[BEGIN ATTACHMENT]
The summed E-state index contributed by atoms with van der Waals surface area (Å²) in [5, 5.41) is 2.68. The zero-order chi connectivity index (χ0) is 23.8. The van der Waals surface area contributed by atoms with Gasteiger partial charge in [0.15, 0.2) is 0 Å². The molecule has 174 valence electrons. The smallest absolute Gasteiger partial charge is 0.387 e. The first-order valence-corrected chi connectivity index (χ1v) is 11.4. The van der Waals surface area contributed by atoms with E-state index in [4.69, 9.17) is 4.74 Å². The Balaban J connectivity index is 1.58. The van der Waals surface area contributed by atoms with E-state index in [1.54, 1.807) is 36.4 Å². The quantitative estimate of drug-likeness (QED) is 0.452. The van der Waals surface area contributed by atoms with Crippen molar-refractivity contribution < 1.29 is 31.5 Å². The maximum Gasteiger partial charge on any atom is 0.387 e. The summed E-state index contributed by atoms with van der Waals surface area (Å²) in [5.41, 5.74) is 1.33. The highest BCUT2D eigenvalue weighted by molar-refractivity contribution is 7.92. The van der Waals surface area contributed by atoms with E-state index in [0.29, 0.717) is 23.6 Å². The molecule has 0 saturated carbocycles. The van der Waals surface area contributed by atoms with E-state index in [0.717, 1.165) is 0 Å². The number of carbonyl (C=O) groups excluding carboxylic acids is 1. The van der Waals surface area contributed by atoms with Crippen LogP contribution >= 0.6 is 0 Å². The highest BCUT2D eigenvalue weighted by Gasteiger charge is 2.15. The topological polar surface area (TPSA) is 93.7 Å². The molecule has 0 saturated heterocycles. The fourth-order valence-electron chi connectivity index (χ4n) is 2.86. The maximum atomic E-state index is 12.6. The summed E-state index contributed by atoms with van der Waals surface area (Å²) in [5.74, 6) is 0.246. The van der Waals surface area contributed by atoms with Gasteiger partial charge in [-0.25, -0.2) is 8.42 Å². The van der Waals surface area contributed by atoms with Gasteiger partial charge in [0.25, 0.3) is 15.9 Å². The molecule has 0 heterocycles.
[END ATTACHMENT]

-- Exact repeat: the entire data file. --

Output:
The summed E-state index contributed by atoms with van der Waals surface area (Å²) in [5, 5.41) is 2.68. The zero-order chi connectivity index (χ0) is 23.8. The van der Waals surface area contributed by atoms with Gasteiger partial charge in [0.15, 0.2) is 0 Å². The molecule has 174 valence electrons. The smallest absolute Gasteiger partial charge is 0.387 e. The first-order valence-corrected chi connectivity index (χ1v) is 11.4. The van der Waals surface area contributed by atoms with E-state index in [4.69, 9.17) is 4.74 Å². The Balaban J connectivity index is 1.58. The van der Waals surface area contributed by atoms with E-state index in [1.54, 1.807) is 36.4 Å². The quantitative estimate of drug-likeness (QED) is 0.452. The van der Waals surface area contributed by atoms with Crippen molar-refractivity contribution < 1.29 is 31.5 Å². The maximum Gasteiger partial charge on any atom is 0.387 e. The summed E-state index contributed by atoms with van der Waals surface area (Å²) in [5.41, 5.74) is 1.33. The highest BCUT2D eigenvalue weighted by molar-refractivity contribution is 7.92. The van der Waals surface area contributed by atoms with E-state index in [0.29, 0.717) is 23.6 Å². The molecule has 0 saturated carbocycles. The van der Waals surface area contributed by atoms with E-state index in [0.717, 1.165) is 0 Å². The number of carbonyl (C=O) groups excluding carboxylic acids is 1. The van der Waals surface area contributed by atoms with Crippen LogP contribution >= 0.6 is 0 Å². The highest BCUT2D eigenvalue weighted by Gasteiger charge is 2.15. The topological polar surface area (TPSA) is 93.7 Å². The molecule has 0 saturated heterocycles. The fourth-order valence-electron chi connectivity index (χ4n) is 2.86. The maximum atomic E-state index is 12.6. The summed E-state index contributed by atoms with van der Waals surface area (Å²) in [5.74, 6) is 0.246. The van der Waals surface area contributed by atoms with Gasteiger partial charge in [-0.25, -0.2) is 8.42 Å². The van der Waals surface area contributed by atoms with Gasteiger partial charge in [0.25, 0.3) is 15.9 Å². The molecule has 0 heterocycles.